Striped cat standing on the keyboard of a laptop

How the studying is going

Striped cat standing on the keyboard of a laptop

It’s been about a month since I came out of the closet as a desultory Python studier, and I’ve been thinking that I should have included in my plans a commitment to post about what I’m learning, at least once a week. I’ll try to do that, going forward. Less sweeping saga, more this:

I started this blog as a sort of “developer notebook”. If you look back at the first ten or so posts, they are titled “Weekly Noise”. I was interested in learning Node.js (the hotness at the time) so I just wrote about what I learned each week and what I was planning to do next week.
—Matt Swanson, “Do things, write about it,” August 11, 2013


My progress for the past 3.5 weeks is as follows:

  • Completed weeks 1 and 2 of the U. Toronto course Learn to Program: The Fundamentals and aced all the in-video quizzes as well as the week 1 homework. I missed two questions on the week 2 homework but got them on the second try—easy enough to do when you’re allowed and encouraged to test out the code as you go along.

  • Did not try CodeAcademy. It seemed redundant, and I really like the approach of the U. Toronto course.

  • Did not read any of the books I previously listed. Instead, I bought the companion textbook for the U. Toronto Course: Practical Programming (2nd edition) by Paul Gries, Jennifer Campbell, and Jason Montojo (The Pragmatic Programmers, forthcoming this month). I like this, too.

  • Went to that NYC Python Meetup, and it did not make me want to go to any more of them. Ted Roden gave a talk about how to launch a startup while having a real life, including kids, and he was interesting and fun, but the space was inauspicious and the other attendees weren’t welcoming at all, either to me or to anyone who came in after me. Seats were scarce, and what there were, were hogged. And I was the only woman present (though IIRC there was one when I arrived who didn’t stay for the talk).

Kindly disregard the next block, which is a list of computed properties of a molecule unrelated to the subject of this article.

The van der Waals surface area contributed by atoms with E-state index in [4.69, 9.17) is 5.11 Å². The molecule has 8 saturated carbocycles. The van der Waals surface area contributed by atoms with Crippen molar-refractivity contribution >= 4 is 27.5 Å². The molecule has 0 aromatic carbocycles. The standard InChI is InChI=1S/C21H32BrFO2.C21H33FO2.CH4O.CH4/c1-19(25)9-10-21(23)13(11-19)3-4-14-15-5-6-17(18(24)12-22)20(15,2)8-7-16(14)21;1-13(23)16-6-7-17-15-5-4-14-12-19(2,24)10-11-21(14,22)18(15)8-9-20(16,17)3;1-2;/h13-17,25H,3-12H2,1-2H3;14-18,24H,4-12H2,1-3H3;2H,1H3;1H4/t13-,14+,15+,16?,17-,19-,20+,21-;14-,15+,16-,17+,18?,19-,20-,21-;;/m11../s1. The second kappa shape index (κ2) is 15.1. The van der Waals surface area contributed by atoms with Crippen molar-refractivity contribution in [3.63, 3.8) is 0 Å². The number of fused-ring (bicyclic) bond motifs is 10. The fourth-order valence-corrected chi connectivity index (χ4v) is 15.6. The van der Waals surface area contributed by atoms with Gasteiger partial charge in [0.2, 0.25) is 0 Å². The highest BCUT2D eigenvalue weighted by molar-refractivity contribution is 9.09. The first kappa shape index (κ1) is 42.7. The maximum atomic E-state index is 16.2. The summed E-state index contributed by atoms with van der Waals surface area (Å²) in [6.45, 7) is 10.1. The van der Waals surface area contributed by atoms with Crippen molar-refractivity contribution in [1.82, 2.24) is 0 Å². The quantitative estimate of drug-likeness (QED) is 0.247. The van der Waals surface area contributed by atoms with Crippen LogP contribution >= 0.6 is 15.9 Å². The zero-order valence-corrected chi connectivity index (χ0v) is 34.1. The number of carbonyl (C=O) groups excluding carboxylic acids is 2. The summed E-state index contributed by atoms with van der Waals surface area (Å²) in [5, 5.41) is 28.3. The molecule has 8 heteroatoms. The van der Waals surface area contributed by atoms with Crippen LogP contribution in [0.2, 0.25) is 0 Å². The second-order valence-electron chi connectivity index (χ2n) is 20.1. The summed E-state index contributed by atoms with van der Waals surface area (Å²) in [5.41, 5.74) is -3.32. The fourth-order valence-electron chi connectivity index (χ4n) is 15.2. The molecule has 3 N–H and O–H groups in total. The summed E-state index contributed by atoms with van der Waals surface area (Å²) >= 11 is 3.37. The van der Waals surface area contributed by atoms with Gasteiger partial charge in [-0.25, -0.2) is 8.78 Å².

Probably the most useful thing I did this month, though, was INSTALLING PYTHON. That is, I had it, of course, being on OS X, but I didn’t have the current version, and I’d never even launched IDLE. It’s amazing how much more sense it all makes when you are typing code into an actual thing, in the world, instead of just reading about it. Who’da thunk it.

Also, to address the problem of not being able to test code while I’m reading on the iPad, I took the radical step of—GASP!—installing an iOS Python-learning app. It’s a hideous thing, so I can’t recommend it, but it does act sort of like IDLE, and it was free.

On learning more better

I recently listened to the audiobook of Geoff Colvin’s Talent Is Overrated (Portfolio, 2008), which didn’t tell me a whole lot I didn’t know already about how mastery works. It did make me try to think of what I ought to be deliberately practicing and how I might design that practice to be most effective.

I also just read through the first six posts in a “free one-week learn faster bootcamp” offered by Scott Young, whose e-mails I’ve been subscribing to for a long time but hardly ever read. The posts are going to stay on the Web for only another week before he takes them down (this bootcamp is a teaser for a paid course in study skills), so if you want to read them, go now: Day 1: The principle you can use to amplify your focus and stop procrastinating (the succeeding days are at the same URL with only the number changed).